British arms maker BAE Systems said on Friday that it will close a small Pennsylvania plant that overhauls and upgrades military equipment for Bradley fighting vehicles, and blamed spending cutbacks.
“BAE Systems announced today the planned closing of its Fayette facility in Lemont Furnace, Pennsylvania,” BAE said in a statement that was issued overnight.
The plant, which currently employs 113 people, deals with equipment for the US Army, Marine Corps and foreign governments, mainly the Bradley Family of Fighting Vehicles and M109 self-propelled howitzers. It will be shut by the end of 2013.
“The decision to close the Fayette facility was made in response to the planned completion of existing contracts managed at the Fayette site and no prospect of future work for the facility,” BAE said.
“It is anticipated that all of the production work at the facility will be complete by the end of November.”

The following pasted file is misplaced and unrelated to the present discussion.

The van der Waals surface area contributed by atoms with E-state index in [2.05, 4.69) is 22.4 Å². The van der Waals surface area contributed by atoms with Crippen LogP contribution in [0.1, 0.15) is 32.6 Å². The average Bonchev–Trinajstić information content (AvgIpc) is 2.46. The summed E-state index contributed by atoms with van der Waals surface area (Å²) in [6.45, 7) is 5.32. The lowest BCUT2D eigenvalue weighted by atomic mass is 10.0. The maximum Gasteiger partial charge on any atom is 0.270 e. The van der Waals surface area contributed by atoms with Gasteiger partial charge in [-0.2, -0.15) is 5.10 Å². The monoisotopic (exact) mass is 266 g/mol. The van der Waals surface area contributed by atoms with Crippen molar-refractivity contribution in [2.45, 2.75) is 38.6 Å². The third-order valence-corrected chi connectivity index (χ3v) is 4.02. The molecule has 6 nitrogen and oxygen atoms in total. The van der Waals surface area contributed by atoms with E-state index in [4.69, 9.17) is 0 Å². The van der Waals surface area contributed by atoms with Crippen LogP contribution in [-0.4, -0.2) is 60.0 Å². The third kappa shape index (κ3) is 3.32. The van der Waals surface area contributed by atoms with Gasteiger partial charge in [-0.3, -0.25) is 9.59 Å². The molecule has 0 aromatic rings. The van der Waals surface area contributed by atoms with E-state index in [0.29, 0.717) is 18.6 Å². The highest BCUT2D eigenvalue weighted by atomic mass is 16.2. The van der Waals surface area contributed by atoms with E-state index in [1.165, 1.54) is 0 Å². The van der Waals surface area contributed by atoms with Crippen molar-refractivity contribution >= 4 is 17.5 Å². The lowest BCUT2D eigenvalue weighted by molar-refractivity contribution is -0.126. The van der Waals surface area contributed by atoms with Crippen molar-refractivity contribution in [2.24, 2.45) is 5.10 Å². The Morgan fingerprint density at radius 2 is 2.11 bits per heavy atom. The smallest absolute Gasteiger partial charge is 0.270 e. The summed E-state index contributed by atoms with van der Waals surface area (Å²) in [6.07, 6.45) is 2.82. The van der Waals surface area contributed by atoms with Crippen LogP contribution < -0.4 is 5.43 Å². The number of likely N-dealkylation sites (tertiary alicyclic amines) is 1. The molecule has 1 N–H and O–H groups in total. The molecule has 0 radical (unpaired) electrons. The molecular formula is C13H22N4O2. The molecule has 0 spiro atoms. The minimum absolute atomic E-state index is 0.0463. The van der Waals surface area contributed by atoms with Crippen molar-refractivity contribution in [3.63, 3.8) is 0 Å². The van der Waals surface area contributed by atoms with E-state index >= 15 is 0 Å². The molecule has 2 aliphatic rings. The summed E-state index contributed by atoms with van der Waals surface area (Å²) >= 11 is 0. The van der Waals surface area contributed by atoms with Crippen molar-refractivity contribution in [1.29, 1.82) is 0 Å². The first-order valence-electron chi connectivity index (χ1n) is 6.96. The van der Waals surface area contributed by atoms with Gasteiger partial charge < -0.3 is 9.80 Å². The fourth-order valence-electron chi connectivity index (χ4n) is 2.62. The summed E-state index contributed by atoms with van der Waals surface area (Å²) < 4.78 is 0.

It added: “This facility is a part of the Bradley Industrial Base, which is at significant risk of experiencing further cuts and impacts to jobs and communities across the country.”
The group stressed that workers would be offered opportunities on other sites.
Erwin Bieber, president of BAE Systems Land & Armaments sector, added: “The current business environment has made this difficult announcement necessary.
“The plant closure in no way reflects upon the work and dedication of the employees. We will do all we can to assist them in this difficult transition.”
The US market accounts for about 40 percent of BAE Systems’ group revenues — making it the biggest foreign supplier of military goods to the Pentagon.